From an IT and communications perspective, there is a huge industry emerging around the app and a massive opportunity for resellers to educate their customers on the importance of getting it right. While many consumer-focused apps are designed with today's spur of the moment, throwaway society in mind - where consumers can quickly download it, use it and then move on to the next big thing within a few days - a badly designed, malfunctioning app for business could make the difference between a happy customer and one that will knock on a competitor's door.
The appeal of the app is clear. It lies in the fact that customers no longer have to choose their method of contact - they can simply click on the app and the channels are presented to them via one interface. A phone is no longer just a route to a voice conversation - it's the mobile gateway to data, a video call, email, text and picture downloads, even GPS.
The opportunity for the channel is to ensure that their customers' apps are truly integrated with the rest of the company's existing communications and back office infrastructure in order to deliver on the app's promise and improve customer service.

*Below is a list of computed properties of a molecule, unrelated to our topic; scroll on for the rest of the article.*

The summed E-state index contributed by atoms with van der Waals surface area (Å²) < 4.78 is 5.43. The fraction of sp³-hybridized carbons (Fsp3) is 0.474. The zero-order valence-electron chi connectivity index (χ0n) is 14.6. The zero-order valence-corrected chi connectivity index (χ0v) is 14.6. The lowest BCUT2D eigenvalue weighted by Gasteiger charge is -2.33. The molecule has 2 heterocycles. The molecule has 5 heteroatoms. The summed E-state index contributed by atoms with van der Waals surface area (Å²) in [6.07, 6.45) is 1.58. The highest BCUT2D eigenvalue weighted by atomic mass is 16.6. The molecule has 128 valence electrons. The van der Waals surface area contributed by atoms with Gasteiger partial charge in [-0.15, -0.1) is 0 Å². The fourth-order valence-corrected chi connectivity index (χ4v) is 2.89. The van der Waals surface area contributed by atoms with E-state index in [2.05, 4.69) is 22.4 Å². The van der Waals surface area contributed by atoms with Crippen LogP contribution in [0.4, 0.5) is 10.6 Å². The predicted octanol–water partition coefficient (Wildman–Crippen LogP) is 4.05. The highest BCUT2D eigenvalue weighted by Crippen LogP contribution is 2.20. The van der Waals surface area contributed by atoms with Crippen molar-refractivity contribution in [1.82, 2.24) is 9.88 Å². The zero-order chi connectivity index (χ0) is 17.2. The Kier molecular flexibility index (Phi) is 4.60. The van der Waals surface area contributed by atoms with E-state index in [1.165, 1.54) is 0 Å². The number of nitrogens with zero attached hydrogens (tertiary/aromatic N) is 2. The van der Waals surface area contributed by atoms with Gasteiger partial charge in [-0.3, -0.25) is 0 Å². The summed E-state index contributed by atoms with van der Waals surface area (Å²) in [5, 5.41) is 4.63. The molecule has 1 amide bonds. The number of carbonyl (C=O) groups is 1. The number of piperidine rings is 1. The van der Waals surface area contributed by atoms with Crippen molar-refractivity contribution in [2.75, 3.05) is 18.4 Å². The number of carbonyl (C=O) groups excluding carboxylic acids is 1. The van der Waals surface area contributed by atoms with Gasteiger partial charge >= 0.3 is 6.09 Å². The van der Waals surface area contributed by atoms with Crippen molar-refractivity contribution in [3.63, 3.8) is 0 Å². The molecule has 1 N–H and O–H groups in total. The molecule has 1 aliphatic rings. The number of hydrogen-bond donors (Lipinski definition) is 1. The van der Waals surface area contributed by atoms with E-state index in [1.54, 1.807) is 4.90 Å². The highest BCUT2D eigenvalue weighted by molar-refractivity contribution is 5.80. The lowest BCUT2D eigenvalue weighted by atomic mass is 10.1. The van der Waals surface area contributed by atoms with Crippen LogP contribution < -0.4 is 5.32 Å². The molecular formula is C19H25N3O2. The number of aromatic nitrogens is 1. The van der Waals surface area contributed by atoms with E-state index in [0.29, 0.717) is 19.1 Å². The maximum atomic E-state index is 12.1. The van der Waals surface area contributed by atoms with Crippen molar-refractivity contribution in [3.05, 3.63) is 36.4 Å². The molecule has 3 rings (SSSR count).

Resellers keen to maximise the opportunities available through this application trend should consider working with customers to ensure their chosen apps are integrated into their customer service centre. Making sure customers have a network that can cope with the influx of data that may occur, that they have the technology in place to locate experts or initiate video calls and that they have a strategy in place to store, and easily retrieve, a customer's contextual history are all skills which will effectively eliminate complexity and make sure that the app really is a seamless and convenient way for customers to engage with businesses - and vice versa.
Just as importantly, even if you are not the provider of the initial front end software, these steps can prove a lucrative first step to an ongoing dialogue with customers around managing new forms of data from apps to social media and who-knows-what next? With their skills, technical know-how and in-depth vertical expertise, partners are well placed to consult customers on how they can make their app successful for the specific customers they're targeting as well as educating them on the importance of ensuring the app is genuinely a one-stop-shop for customer service.
Forward-thinking resellers should be working hard to ensure their customers across all industries are making the most of the opportunity that apps provide as a lucrative and cost-effective way of reaching and satisfying a large number of customers. We are living in an app-driven world and the technologies available to consumers will only become more sophisticated. Smart resellers are already realising the potential of this industry and are engaging clients to ensure they are meeting the needs of tomorrow's customer.
Images courtesy: ThinkStock, Creatas
This was first published in March 2012